The Bonavista Lighthouse was built in 1843. The lighthouse in Bonavista was home to a light keeper and their family for many generations. It is one of the few worldwide that still allows visitors to climb all the way to the top of the tower and see the lamps and reflectors, along with the clockwork mechanism that kept them turning.
The lighthouse is open to tourists in the spring and summer for a small fee and allows visitors to see how the light keeper's family lived in the 1870's.
This popular destination is a great location to see icebergs, whales and the towering cliffs around the Bonavista Peninsula. In July and August visitors may also see puffins who nest nearby each summer.
The lighthouse grounds are accessible with free public parking and paved areas mixed with gravel paths. The inside of the lighthouse requires walking up the staircases to tour.
This lighthouse is home to a seal oil fueled catoptric light apparatus that was purchased by Newfoundland from Scotland. This light was originally used at the Harbour Grace Island Lighthouse and the Cape Pine Lighthouse before being moved to Bonavista. This light was used to aid mariners until 1962. At that time it was replaced by an electric light in nearby tower.
The lightkeeper at Bonavista was originally Jeremiah White who immigrated from Ireland to Newfoundland in the mid 1800s. The last lightkeeper was Bonavista native Hubert Abbott, who served until 1960.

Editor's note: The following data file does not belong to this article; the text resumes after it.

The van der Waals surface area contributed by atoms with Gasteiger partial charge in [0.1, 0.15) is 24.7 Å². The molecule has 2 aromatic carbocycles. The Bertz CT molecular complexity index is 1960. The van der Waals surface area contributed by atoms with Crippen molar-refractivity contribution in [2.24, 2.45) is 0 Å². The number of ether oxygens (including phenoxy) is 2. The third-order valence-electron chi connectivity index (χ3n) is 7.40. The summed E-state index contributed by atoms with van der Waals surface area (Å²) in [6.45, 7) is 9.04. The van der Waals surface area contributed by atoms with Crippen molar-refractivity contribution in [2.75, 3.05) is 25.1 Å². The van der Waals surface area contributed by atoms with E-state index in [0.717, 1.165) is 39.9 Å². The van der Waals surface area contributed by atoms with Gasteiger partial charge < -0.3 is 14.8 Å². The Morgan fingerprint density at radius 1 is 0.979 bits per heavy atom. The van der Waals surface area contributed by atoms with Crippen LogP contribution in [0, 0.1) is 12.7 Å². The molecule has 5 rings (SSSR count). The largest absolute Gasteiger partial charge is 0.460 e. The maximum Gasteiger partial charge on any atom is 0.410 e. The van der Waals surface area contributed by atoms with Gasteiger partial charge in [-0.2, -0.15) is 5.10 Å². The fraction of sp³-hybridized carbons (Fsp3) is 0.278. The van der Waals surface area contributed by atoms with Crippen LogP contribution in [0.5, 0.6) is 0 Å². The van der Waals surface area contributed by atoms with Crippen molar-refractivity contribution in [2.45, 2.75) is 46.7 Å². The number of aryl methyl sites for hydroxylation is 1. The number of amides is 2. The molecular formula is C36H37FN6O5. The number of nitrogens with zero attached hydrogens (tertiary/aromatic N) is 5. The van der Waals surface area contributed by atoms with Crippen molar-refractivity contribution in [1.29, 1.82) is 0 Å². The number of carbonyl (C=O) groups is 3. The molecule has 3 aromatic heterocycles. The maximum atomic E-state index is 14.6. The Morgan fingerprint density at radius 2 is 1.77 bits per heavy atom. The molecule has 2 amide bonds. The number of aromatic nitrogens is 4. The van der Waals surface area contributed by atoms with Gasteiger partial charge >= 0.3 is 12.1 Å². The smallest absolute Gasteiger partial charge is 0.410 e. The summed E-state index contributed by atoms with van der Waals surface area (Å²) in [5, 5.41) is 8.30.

This popular tourist destination is a great location for a picnic or a hike in any weather. It is a top location for anyone who visits Newfoundland and an important part of history.
Love it! I haven’t been inside the Bonavista Lighthouse before! But I have read up on the historic of the structure and the antique light at the top!Love it! I haven’t been inside the Bonavista Lighthouse before! But I have read up on the historic of the structure and the antique light at the top! More ...
Cora Lee Rennie It was so interesting to go up and see it, but those stairs were "wee" and straight up. I also couldn't get over that wee window youCora Lee Rennie It was so interesting to go up and see it, but those stairs were "wee" and straight up. I also couldn't get over that wee window you see up there is where they would have to go out and ensure that the entire light was visible. I just think about a good Newfoundland winter storm and ice on the window and you'd be out on that little ledge clearing it off in the middle of the night. Certainly wasn't an easy job, but such an important part of history - and worth exploring inside. More ...